I came across the process again in my graduate studies under Martha Madigan, an artist well-known for her use of alternative and historical photographic processes. Her love and dedication to these processes was contagious. It was great timing because the world of photography was becoming more and more digital, and I had a very hard time connecting with that way of working. I began questioning what a photograph was and what it’s role in society was. I grew less interested in the truth or in documentation.
Lawn Art, 2016. Cyanotype from Handmade Negative. 18" x 24"
OPP: What makes cyanotype stand out from digital or film photography from a process point of view?
I found delight in shaking up those given expectations that the camera
would make the image, there would be a digital file or a negative, and
the final product would be a rectangular photographic image on paper or
in a book. These were replaced with new vocabulary. There wasn’t a
camera, there was an “image-making device.” No more negative, now we had
an “image matrix.” A print sure, but not necessarily on paper; it would
lie on the “image support “of my choosing.
It was some time before the process worked its way firmly into my studio practice. It wasn’t really until after I was given the chance to teach a course in alternative photographic processes at area colleges that I really got in deep and started to consider all the possibilities and opportunities of the process. The chemicals used to create the emulsion are inexpensive and stable, so they last a long time. The whole process is hands-on and forgiving. I don’t need any special tools or environments. I just need the sun and a hose or a sink. I can work as much as I want without sacrificing too much in the way of finances. . . which is really important as I make my way in the world while paying off graduate student loans.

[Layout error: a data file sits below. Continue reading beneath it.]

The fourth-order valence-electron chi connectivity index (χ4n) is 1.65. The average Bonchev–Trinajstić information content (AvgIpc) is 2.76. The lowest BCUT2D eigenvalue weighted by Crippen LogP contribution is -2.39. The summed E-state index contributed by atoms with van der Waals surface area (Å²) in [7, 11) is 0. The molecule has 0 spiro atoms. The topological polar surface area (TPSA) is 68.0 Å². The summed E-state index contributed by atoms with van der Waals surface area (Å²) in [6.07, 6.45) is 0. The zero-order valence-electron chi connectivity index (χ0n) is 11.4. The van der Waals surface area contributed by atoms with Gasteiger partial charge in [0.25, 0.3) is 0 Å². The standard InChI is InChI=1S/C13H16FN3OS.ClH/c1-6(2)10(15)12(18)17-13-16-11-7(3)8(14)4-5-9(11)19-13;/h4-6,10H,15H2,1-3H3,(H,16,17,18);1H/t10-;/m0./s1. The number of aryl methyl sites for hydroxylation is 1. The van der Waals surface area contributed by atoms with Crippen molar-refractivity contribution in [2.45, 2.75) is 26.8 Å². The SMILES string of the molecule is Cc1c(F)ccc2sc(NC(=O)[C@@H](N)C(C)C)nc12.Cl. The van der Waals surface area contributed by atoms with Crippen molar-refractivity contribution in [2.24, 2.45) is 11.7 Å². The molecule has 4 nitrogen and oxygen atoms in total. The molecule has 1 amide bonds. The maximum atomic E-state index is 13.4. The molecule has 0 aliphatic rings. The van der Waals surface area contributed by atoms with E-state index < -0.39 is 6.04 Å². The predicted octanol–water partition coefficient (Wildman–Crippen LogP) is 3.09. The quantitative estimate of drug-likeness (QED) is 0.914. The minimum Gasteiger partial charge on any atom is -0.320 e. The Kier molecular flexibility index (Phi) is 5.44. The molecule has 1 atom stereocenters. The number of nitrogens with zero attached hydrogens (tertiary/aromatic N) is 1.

AND. REPEAT. 2016. Toned Cyanotype. 11" x 15"
OPP: How has your use of this process evolved over the years?
TW: I have moved through many different ways of producing the image. Using materials to create photograms of found materials, creating collages with multiple prints, using ortho-litho and digital negatives, toning prints, painting on prints, and finally, for the time being anyway, creating images using handmade negatives created with cut paper. I have also started to experiment with multiple exposures, creating layers of information and further abstraction.